Wednesday, 03 19, 2014
Deputy Communications Director
General Jack Conway and his Office of Consumer Protection today announced that a
roofing contractor accused of failing to perform repair services for Kentucky residents, despite being paid to do so,
has pleaded guilty to one count of theft by deception under $10,000, a class D
felony. James Twaddle, 41, entered the plea on March 18 in Bullitt Circuit
Court. His two-year prison sentence is suspended for five years on the
condition that he repays $7,389.96 to the victims. He must pay the restitution
in full by June 30, 2014 or he will be taken into custody.
was previously indicted on 26 counts of theft by deception in Jefferson, Larue,
Scott, and Grayson counties. Many of these cases are still pending and involve
victims who were solicited following storm events.
was the president of Restore-IT USA, a roofing company located in Columbus,
Ohio. Twaddle operated his business in Kentucky from an office located on
Forest Green Blvd in Louisville. From May
2012 until Aug. 2012, Restore-IT USA employees would visit neighborhoods and sign
residents up for roof repairs, collecting payments prior to any work being
completed. Twaddle allegedly deposited
the money into a company bank account and transferred the funds to his personal
account; however, the roof repairs were never performed. Twaddle has also been indicted in Ohio on 42
counts of theft and insurance fraud related to the same scheme in the Columbus area.
who need work done quickly to repair storm-damaged homes and property are at
risk of falling victim to unscrupulous fly-by-night contractors, also known as
‘storm chasers,’” General Conway said. "Common
scams include fraud, shoddy construction, charity scams, impersonating
officials and loan scams, and I urge consumers to report any incidents of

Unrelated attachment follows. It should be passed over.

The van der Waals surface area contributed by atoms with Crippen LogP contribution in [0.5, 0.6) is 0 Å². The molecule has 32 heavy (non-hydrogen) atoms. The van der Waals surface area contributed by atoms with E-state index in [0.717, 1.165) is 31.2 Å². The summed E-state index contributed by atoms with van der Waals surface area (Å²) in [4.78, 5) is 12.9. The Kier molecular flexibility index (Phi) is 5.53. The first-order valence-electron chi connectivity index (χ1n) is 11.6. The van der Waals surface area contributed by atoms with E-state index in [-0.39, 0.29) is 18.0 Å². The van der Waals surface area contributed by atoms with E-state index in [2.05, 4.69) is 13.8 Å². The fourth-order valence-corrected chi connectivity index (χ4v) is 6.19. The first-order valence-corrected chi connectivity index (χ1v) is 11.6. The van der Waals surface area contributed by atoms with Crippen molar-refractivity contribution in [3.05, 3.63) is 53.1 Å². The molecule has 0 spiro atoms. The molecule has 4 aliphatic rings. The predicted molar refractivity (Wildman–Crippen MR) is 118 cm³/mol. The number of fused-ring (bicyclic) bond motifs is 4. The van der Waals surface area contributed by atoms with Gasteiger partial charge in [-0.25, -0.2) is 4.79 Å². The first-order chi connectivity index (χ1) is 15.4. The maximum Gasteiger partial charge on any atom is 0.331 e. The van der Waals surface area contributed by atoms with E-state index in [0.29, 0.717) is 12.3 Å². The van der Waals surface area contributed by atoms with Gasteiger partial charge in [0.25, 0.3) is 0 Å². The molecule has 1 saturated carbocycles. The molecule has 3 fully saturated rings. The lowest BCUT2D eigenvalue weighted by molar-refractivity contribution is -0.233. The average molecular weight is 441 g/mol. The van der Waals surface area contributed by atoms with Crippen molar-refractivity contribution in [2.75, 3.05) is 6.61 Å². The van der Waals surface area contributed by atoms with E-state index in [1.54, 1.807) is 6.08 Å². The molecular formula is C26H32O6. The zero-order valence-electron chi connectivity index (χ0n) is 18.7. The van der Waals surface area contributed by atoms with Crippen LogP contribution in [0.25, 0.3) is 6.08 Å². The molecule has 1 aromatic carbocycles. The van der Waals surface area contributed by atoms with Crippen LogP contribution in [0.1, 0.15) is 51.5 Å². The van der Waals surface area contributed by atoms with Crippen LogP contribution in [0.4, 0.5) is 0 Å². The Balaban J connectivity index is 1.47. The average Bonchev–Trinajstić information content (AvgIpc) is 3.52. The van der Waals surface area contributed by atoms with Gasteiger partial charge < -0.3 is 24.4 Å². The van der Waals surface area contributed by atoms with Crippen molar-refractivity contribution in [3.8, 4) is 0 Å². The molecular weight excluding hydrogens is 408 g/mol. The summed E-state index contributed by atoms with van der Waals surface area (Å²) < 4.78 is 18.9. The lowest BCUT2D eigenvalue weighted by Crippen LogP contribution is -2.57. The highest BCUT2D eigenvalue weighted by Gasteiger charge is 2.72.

possible fraud or shoddy construction work and repair using my Office of Consumer
Protection Hotline at 1-888-432-9257.”
Conway also encourages consumers needing storm repair work or cleanup services
to follow these important tips:
Never pay in advance for labor. Scam artists often take advance
payments from consumers and never return to complete the work. If an advance is
needed to purchase materials, offer to purchase the materials yourself.
Use local, reputable contractors for repairs, if possible. If
local contractors bring in out-of-town workers, ask who will be responsible for
their work if it is not satisfactory.
Ask if the contractor is licensed, bonded (if required by the city
or county), and insured.
Check unknown companies out with the Better Business Bureau or
call the Attorney General's Office of Consumer Protection to see if information
is available about the company.
Demand a written contract. If possible, get estimates from several
Be suspicious of unfamiliar, out-of-state vehicles and those who
offer repair work at unreasonably low prices. Contact local law enforcement
about your suspicions.
For additional information or to file a consumer protection
complaint online, visit www.ag.ky.gov.
The Office of Consumer Protection
enforces the Kentucky Consumer Protection Act to safeguard the state’s
consumers and combat unethical business practices. The office also counsels
consumers regarding inquiries and complaints, issues consumer alerts, and
conducts consumer education presentations across the state.
can follow Attorney General Conway on Twitter @kyoag, visit the Attorney
General’s Facebook page
or view videos on our YouTube channel.